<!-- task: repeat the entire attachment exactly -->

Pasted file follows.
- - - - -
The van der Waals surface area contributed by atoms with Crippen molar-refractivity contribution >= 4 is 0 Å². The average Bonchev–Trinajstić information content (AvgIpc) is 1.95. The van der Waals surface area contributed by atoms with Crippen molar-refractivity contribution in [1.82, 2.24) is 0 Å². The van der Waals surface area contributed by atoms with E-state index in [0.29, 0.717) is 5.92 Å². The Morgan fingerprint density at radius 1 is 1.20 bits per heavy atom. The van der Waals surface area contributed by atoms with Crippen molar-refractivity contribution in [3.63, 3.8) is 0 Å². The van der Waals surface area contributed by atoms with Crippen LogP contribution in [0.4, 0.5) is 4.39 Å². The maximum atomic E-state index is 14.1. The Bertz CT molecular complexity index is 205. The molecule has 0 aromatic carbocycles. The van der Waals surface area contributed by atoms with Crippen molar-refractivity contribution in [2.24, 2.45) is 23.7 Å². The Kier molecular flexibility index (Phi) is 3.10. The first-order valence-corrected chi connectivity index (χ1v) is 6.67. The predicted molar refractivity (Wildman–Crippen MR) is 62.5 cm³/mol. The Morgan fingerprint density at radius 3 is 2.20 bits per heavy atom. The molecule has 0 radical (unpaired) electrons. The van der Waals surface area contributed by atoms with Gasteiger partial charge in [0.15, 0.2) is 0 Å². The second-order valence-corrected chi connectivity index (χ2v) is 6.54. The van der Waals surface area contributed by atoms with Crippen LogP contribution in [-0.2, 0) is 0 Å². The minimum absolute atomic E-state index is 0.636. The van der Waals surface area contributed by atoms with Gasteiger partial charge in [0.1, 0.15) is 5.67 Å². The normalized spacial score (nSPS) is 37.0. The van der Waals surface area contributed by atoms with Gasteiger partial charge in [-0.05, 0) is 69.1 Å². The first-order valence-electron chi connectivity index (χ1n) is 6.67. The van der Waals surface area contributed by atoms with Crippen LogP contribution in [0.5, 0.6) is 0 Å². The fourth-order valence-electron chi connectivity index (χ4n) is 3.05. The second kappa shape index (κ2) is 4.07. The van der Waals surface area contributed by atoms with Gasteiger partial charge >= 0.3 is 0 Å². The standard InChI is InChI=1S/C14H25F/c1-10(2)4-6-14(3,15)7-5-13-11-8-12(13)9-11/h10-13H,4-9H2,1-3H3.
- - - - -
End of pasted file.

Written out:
The van der Waals surface area contributed by atoms with Crippen molar-refractivity contribution >= 4 is 0 Å². The average Bonchev–Trinajstić information content (AvgIpc) is 1.95. The van der Waals surface area contributed by atoms with Crippen molar-refractivity contribution in [1.82, 2.24) is 0 Å². The van der Waals surface area contributed by atoms with E-state index in [0.29, 0.717) is 5.92 Å². The Morgan fingerprint density at radius 1 is 1.20 bits per heavy atom. The van der Waals surface area contributed by atoms with Crippen molar-refractivity contribution in [3.63, 3.8) is 0 Å². The van der Waals surface area contributed by atoms with Crippen LogP contribution in [0.4, 0.5) is 4.39 Å². The maximum atomic E-state index is 14.1. The Bertz CT molecular complexity index is 205. The molecule has 0 aromatic carbocycles. The van der Waals surface area contributed by atoms with Crippen molar-refractivity contribution in [2.24, 2.45) is 23.7 Å². The Kier molecular flexibility index (Phi) is 3.10. The first-order valence-corrected chi connectivity index (χ1v) is 6.67. The predicted molar refractivity (Wildman–Crippen MR) is 62.5 cm³/mol. The Morgan fingerprint density at radius 3 is 2.20 bits per heavy atom. The molecule has 0 radical (unpaired) electrons. The van der Waals surface area contributed by atoms with Gasteiger partial charge in [0.15, 0.2) is 0 Å². The second-order valence-corrected chi connectivity index (χ2v) is 6.54. The van der Waals surface area contributed by atoms with Crippen LogP contribution in [-0.2, 0) is 0 Å². The minimum absolute atomic E-state index is 0.636. The van der Waals surface area contributed by atoms with Gasteiger partial charge in [0.1, 0.15) is 5.67 Å². The normalized spacial score (nSPS) is 37.0. The van der Waals surface area contributed by atoms with Gasteiger partial charge in [-0.05, 0) is 69.1 Å². The first-order valence-electron chi connectivity index (χ1n) is 6.67. The van der Waals surface area contributed by atoms with Crippen LogP contribution in [0.5, 0.6) is 0 Å². The fourth-order valence-electron chi connectivity index (χ4n) is 3.05. The second kappa shape index (κ2) is 4.07. The van der Waals surface area contributed by atoms with Gasteiger partial charge >= 0.3 is 0 Å². The standard InChI is InChI=1S/C14H25F/c1-10(2)4-6-14(3,15)7-5-13-11-8-12(13)9-11/h10-13H,4-9H2,1-3H3.